Heavily pregnant Labour MP Tulip Siddiq has revealed her vote will be “nodded through” in Wednesday’s no-confidence motion in the Government after assurances from Prime Minister Theresa May.
The move follows controversy after the MP, who delayed a Caesarean operation to participate in the Brexit deal vote on Tuesday, had to go through the division lobby in a wheelchair on that occasion.
The process of “nodding through” allows an MP to be counted as having voted without passing through the division lobby, though they must be present on the parliamentary estate.
Ms Siddiq tweeted: “In light of the PM’s personal assurances to me yesterday, I will be ‘nodded through’ for tonight’s vote of no confidence.
In light of the PM's personal assurances to me yesterday, I will be 'nodded through' for tonight's vote of no confidence. I went through the division lobby in a wheelchair last night because pairing is broken, there is no proxy voting, and I wanted my vote recorded.— Tulip Siddiq (@TulipSiddiq) January 16, 2019
“I went through the division lobby in a wheelchair last night because pairing is broken, there is no proxy voting, and I wanted my vote recorded.”
The Hampstead and Kilburn MP added: “Nodding through is not ideal, I will still have to travel to Parliament & wait for whips to check I am present even though I am giving birth tomorrow.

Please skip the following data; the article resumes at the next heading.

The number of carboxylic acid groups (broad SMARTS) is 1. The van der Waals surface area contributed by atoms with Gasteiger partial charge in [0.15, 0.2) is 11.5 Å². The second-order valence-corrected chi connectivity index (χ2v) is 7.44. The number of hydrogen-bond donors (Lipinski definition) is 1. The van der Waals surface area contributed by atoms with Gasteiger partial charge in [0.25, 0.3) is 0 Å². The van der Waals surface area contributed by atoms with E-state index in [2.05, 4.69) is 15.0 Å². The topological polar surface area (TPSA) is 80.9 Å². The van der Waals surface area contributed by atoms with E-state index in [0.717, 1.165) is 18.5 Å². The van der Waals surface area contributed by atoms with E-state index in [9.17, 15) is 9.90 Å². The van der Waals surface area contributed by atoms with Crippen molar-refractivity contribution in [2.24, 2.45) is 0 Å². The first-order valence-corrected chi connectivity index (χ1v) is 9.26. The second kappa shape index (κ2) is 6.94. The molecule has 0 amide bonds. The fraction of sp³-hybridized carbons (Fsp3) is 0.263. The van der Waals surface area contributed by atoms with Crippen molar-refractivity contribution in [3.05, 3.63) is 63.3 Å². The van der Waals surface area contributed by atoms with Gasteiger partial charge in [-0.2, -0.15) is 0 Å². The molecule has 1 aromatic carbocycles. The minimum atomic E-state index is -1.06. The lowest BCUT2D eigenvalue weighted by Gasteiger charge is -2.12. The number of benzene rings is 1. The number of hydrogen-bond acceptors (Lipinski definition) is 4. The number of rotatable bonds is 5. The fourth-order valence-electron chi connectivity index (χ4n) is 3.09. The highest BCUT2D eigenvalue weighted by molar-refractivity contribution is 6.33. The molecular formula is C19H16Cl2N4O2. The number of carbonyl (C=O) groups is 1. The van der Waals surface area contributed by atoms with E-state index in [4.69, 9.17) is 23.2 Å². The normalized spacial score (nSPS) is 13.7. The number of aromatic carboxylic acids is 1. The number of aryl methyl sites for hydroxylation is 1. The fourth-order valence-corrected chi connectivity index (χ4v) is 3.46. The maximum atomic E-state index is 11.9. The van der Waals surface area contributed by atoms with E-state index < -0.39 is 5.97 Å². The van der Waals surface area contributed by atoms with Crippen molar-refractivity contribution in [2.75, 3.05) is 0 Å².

The UK is in chaos and, clearly, much greater issues face the country, but Parliament needs dragging into the 21st century ASAPTulip Siddiq
“The UK is in chaos and, clearly, much greater issues face the country, but Parliament needs dragging into the 21st century ASAP.”
Ms Siddiq insisted she had not taken the decision to delay the birth of her baby “lightly”, but felt she needed to represent her constituents.
The MP’s move came after controversy in the summer when Conservative Chief Whip Julian Smith ordered Tory Party chairman Brandon Lewis to break a pairing agreement with Liberal Democrat deputy leader Jo Swinson while she was on maternity leave during a crucial Brexit vote.
Pairing agreements are used when MPs cannot make it to the Commons for votes for medical and other reasons.
It means someone from the other side also does not vote to ensure there is no unfair advantage caused by their absence.
Mrs May later said Mr Smith had made an “honest mistake” and had apologised.